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potential child identity theft victims
Posted on May 7, 2015 by in Children & Families, Identity & Privacy, Personal

As a parent, you expect to receive the occasional note from your child’s teacher, healthcare provider or coach. But what happens when you get a letter from the IRS saying your child didn’t pay income taxes and faces a penalty?

Child identity theft is on the rise. In fact, according to the Federal Trade Commission, 6% of all identity theft victims are under age 20. Why? A child’s “blank slate” credit history can be a prime target for identity thieves when opening new bank or credit card accounts, or even filling out fraudulent tax returns.

Compounding the problem, many parents don’t think about checking their kids’ credit reports — especially with children who aren’t old enough to run a lemonade stand, much less apply for a bank loan.

Although child identity theft is becoming more common, your family doesn’t have to be a victim. One way you can fight back is signing up for IdentityForce’s ChildWatch. For just $2.75/month, ChildWatch provides thorough and ongoing monitoring of your child’s identity, including continuous:

  • Monitoring of thousands of websites, chat rooms, blogs and other data sources, watching for any exposure of your child’s personal information
  • Checking for suspicious activity associated with your child’s name and Social Security number as well as any attempts of trading and selling of this information
  • Alerting you if any suspicious activity is detected

In addition, should something happen to your child’s identity, ChildWatch provides access to an identity restoration specialist and $1 million in identity theft insurance.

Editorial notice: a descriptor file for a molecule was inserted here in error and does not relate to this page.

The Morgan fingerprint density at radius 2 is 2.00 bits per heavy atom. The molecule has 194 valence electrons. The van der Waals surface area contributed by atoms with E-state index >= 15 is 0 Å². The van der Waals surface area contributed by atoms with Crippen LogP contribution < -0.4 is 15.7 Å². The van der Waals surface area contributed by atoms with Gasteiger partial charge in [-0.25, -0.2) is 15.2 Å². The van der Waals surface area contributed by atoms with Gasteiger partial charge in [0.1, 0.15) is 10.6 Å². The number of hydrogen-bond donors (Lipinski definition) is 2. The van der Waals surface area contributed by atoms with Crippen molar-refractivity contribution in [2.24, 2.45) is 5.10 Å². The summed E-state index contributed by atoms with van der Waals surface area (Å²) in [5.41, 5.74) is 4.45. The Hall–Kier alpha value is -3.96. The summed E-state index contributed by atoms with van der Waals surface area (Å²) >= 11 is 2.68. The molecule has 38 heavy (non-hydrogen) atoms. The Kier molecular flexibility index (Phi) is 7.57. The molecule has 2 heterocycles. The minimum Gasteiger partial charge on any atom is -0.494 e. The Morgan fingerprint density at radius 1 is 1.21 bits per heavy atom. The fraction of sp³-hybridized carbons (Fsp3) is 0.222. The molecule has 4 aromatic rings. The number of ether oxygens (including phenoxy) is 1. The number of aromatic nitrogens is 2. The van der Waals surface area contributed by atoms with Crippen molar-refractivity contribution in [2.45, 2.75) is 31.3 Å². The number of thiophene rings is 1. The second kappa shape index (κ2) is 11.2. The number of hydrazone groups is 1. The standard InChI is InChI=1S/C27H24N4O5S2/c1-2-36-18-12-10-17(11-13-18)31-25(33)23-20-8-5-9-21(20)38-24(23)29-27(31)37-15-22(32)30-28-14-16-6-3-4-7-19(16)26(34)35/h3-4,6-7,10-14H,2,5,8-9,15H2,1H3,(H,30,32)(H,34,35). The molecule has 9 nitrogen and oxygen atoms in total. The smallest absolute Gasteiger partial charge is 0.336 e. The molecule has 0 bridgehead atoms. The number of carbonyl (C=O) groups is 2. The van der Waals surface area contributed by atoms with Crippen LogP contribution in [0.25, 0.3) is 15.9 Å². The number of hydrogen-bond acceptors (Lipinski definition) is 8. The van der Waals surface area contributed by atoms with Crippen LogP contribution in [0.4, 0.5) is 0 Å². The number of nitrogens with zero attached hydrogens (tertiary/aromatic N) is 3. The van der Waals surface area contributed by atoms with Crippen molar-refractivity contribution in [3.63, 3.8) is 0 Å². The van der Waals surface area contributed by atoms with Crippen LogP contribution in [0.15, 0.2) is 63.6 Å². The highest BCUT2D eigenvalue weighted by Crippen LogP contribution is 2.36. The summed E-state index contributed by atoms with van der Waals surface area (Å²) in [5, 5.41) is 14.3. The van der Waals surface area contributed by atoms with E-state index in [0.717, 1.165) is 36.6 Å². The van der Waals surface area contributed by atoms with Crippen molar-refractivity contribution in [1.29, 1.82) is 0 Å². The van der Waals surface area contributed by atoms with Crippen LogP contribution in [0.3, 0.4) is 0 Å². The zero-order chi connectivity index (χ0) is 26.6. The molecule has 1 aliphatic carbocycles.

But even with strong coverage like ChildWatch in place, it’s always a good idea to be extra cautious. Here are three steps you can take to protect your kids’ information:

  1. Keep an eye out for any junk mail addressed to your child or telemarketers who call asking for your child. Be particularly suspicious of pre-approved credit card offers, information on products that you didn’t purchase or health insurance claims in your child’s name.
  2. Safeguard your child’s Social Security number and share only when absolutely necessary. Much like sharing your own number, don’t provide the information simply because it’s requested on a form or part of a standard process. When asked for the number, inquire whether another type of identification can be used instead.
  3. Be careful on social media about sharing the kind of information that could be used for child identity theft, such as your child’s birthdate, age, school name or middle name. Think about what kind of data is necessary for opening a credit card or bank account to understand what thieves are seeking.

Developing greater awareness about child identity theft and putting strategies like ChildWatch in place can be crucial for spotting suspicious activity right away — and minimizing the possible damage. For more security and privacy tips that can help prevent identity theft in your family, check out our article on child identity theft.

Image courtesy of Flickr user guilherme jofili.